Hverfell: This massive crater is about 1km in diameter and is just a short trek to the top (make sure you’re wearing comfy shoes with good traction).


The Grjotagja Caves:  Whether you are a GoT fan or not, these beautiful caves are well worth checking out. Remember the cave where Jon Snow and Ygritte have an intimate pit stop? Yep – this is the location where it was filmed:


The water’s beautifully blue, warm but NO SWIMMING!

Myvatn Nature Baths: There are hot baths to take a dip in all around Iceland, but Myvatn is less touristy and crowded than the much talked about Blue Lagoon. Tickets to get in cost around $30, but after a long day on the road, it’s well worth it!


Dettifoss waterfall: You can’t miss out on Europe’s most powerful waterfall – Dettifoss. Its sheer force generates so much spray that you’re almost always guaranteed a rainbow when the sun is out!


While you can stay at any number of places along the route, we chose to stay in the pristine east coast town of Reyðarfjörður (Ray-duh-Fi-oh-dur). The drive to get there was possibly one of my favorite stretches on my trip (though it’s impossible to choose just one in Iceland!). Check out the view from the room we stayed in … breathtaking!:



We headed out from Reyðarfjörður to the southeastern fishing town of Höfn (pronounced “Hop”). The drive was fantastic, going from misty mountains to a rocky coastline with black sand beaches:


Höfn is a charming coastal town. If you’ve worked up an appetite, you can enjoy an excellent lobster soup or their catch of the day at the Pakkhus restaurant.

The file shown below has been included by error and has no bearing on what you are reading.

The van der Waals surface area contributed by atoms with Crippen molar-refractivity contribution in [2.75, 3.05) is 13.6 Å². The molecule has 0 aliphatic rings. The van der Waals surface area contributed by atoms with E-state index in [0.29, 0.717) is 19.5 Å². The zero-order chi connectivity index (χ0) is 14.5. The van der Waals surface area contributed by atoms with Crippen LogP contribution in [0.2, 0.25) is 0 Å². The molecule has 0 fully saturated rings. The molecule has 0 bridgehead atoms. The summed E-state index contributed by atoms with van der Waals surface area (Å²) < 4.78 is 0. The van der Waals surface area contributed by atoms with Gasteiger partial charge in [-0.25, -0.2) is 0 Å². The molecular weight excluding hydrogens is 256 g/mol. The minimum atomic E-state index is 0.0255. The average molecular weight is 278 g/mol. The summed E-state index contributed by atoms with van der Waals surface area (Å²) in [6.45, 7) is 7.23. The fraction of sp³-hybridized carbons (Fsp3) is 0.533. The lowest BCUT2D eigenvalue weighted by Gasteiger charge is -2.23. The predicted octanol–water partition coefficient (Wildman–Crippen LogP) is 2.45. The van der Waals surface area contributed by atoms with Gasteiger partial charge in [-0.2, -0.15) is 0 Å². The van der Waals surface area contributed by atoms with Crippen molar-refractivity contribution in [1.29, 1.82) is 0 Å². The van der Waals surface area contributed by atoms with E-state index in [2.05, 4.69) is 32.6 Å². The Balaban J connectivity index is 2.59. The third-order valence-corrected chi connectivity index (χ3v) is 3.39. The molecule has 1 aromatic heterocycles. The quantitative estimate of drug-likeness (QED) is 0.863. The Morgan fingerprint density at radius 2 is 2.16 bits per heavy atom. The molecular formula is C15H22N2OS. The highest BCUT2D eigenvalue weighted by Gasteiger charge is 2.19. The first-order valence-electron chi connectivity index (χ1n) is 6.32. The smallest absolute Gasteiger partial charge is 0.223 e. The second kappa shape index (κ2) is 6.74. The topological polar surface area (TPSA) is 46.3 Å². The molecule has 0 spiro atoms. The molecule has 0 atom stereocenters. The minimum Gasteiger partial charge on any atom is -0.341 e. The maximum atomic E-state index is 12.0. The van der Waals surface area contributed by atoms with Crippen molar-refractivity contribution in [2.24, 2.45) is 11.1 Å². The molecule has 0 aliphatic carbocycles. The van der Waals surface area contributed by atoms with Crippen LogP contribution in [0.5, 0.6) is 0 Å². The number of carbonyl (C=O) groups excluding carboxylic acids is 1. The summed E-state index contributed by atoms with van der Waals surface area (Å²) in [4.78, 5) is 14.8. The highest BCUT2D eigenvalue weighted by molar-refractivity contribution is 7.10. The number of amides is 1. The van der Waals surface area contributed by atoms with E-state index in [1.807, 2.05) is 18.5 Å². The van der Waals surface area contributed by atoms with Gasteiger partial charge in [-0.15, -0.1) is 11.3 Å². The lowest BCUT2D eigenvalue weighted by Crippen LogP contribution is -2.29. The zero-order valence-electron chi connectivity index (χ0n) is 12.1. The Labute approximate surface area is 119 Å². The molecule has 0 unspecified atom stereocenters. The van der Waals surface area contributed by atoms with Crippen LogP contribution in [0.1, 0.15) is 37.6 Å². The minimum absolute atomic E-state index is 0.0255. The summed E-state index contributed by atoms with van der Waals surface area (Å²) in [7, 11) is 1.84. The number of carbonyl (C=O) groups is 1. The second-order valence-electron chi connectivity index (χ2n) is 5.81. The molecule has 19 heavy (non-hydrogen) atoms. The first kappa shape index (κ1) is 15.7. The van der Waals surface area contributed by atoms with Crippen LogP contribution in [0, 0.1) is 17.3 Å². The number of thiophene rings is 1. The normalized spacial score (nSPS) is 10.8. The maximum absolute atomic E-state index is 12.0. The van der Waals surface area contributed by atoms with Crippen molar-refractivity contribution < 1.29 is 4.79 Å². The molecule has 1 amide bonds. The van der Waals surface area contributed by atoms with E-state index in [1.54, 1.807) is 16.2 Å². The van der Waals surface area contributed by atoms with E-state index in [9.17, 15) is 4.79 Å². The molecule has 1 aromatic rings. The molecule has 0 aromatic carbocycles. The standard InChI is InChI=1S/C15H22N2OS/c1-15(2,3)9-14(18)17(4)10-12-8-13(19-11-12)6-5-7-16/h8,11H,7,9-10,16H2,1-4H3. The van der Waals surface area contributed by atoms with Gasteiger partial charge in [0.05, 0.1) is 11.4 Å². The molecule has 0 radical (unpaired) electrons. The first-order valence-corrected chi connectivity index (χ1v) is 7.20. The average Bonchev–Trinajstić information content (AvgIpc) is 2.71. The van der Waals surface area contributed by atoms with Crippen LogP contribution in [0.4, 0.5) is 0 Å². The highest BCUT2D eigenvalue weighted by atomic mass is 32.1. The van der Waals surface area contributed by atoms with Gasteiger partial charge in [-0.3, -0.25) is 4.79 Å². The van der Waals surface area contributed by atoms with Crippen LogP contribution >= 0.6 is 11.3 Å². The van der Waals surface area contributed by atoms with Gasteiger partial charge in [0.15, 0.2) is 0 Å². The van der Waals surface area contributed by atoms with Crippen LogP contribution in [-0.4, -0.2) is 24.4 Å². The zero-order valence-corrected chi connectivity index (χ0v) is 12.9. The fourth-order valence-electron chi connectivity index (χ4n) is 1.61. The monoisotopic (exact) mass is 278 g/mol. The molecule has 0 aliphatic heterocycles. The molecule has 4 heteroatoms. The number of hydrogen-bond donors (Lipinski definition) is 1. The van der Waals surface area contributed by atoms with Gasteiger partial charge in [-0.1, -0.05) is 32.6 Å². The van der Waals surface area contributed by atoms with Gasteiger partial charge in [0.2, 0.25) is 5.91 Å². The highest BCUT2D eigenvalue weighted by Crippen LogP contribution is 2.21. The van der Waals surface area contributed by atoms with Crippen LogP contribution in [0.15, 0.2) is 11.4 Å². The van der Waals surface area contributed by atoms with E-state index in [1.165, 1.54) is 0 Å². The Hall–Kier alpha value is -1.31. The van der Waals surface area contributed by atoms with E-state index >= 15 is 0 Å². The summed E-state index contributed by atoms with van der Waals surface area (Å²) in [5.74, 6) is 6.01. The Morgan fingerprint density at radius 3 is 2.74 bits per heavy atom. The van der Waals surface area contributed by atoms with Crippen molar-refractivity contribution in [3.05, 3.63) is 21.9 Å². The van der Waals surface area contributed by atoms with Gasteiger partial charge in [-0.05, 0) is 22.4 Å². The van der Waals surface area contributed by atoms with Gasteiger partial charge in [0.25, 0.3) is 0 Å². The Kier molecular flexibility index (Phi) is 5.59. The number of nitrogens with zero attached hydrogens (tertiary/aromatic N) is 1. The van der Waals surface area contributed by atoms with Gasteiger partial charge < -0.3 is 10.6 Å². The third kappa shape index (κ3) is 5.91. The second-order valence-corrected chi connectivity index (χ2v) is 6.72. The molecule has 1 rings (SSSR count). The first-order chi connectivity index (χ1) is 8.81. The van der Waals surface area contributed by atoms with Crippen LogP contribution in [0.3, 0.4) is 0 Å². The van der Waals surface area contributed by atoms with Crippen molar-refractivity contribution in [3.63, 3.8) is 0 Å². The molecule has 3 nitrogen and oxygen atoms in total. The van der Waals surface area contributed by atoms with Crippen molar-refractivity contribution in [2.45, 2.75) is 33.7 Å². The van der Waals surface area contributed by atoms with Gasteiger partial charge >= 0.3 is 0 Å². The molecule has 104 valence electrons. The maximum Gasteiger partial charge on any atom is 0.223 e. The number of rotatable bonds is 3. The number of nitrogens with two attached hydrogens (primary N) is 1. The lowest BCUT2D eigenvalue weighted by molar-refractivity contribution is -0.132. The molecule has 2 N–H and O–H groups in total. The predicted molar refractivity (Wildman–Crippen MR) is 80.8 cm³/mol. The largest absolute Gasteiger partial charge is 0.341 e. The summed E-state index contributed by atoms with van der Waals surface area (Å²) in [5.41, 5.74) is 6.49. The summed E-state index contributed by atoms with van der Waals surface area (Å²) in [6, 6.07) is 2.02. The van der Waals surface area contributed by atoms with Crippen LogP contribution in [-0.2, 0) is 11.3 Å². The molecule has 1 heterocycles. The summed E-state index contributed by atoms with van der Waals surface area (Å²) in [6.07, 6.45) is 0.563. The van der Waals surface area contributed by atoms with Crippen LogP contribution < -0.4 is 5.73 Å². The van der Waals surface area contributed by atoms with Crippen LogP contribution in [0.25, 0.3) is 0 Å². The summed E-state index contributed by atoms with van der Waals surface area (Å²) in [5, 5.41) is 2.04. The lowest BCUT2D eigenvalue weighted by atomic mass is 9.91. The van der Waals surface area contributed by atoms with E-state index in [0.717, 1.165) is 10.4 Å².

Catch of the day - Some really well cooked ling

Catch of the day at Pakkhus – Some really well cooked ling

We headed on from Hofn and attempted to drive all the way to end our day’s trip at Hella (SUGGESTION:  Reyðarfjörður to Hella is a LONG 7 hour + drive for one day, but ideally, you should see if you can break for the night in Vik instead of Hella, this should give you the chance to see Vik’s famed black sand beaches and interesting rock formations)

Places to check out on the way:

Jökulsárlón: This is a world-famous glacial lake that is a must-see. You can witness the beautiful blue ice formations on the lake and touch a piece of glacial ice with your own hands!

This should keep the beer cold for a couple of days ...

This should keep the beer cold for a couple of days …

Svartifoss: Located in the Skeftafell preservation area, and a bit of a trek (it’ll take you about 40 -50 minutes to walk there and back) is the very impressive, basalt-column formations of the Svartifoss waterfall.